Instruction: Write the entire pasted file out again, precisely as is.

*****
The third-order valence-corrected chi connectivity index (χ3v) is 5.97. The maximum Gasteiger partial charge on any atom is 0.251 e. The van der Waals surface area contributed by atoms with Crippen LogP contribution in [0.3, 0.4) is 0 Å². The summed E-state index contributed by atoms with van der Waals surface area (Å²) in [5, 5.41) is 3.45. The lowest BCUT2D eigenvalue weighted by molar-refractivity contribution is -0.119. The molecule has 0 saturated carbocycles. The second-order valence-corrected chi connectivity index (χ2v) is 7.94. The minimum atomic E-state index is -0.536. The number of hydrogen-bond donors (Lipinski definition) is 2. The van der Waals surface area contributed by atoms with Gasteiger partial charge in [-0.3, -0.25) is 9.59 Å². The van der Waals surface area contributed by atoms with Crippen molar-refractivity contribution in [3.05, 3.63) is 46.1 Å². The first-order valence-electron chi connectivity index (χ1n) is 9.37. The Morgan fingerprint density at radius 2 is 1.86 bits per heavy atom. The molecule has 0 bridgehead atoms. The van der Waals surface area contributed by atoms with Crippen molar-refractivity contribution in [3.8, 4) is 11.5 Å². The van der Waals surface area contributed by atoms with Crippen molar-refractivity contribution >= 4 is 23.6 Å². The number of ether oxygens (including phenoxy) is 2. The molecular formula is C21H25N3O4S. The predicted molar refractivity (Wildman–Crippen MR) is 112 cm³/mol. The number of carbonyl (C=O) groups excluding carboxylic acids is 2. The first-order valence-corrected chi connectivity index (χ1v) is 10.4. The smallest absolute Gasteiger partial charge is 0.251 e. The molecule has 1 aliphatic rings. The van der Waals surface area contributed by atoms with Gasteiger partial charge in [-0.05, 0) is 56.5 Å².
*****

The third-order valence-corrected chi connectivity index (χ3v) is 5.97. The maximum Gasteiger partial charge on any atom is 0.251 e. The van der Waals surface area contributed by atoms with Crippen LogP contribution in [0.3, 0.4) is 0 Å². The summed E-state index contributed by atoms with van der Waals surface area (Å²) in [5, 5.41) is 3.45. The lowest BCUT2D eigenvalue weighted by molar-refractivity contribution is -0.119. The molecule has 0 saturated carbocycles. The second-order valence-corrected chi connectivity index (χ2v) is 7.94. The minimum atomic E-state index is -0.536. The number of hydrogen-bond donors (Lipinski definition) is 2. The van der Waals surface area contributed by atoms with Gasteiger partial charge in [-0.3, -0.25) is 9.59 Å². The van der Waals surface area contributed by atoms with Crippen molar-refractivity contribution in [3.05, 3.63) is 46.1 Å². The first-order valence-electron chi connectivity index (χ1n) is 9.37. The Morgan fingerprint density at radius 2 is 1.86 bits per heavy atom. The molecule has 0 bridgehead atoms. The van der Waals surface area contributed by atoms with Crippen molar-refractivity contribution in [3.8, 4) is 11.5 Å². The van der Waals surface area contributed by atoms with Crippen molar-refractivity contribution >= 4 is 23.6 Å². The number of ether oxygens (including phenoxy) is 2. The molecular formula is C21H25N3O4S. The predicted molar refractivity (Wildman–Crippen MR) is 112 cm³/mol. The number of carbonyl (C=O) groups excluding carboxylic acids is 2. The first-order valence-corrected chi connectivity index (χ1v) is 10.4. The smallest absolute Gasteiger partial charge is 0.251 e. The molecule has 1 aliphatic rings. The van der Waals surface area contributed by atoms with Gasteiger partial charge in [-0.05, 0) is 56.5 Å².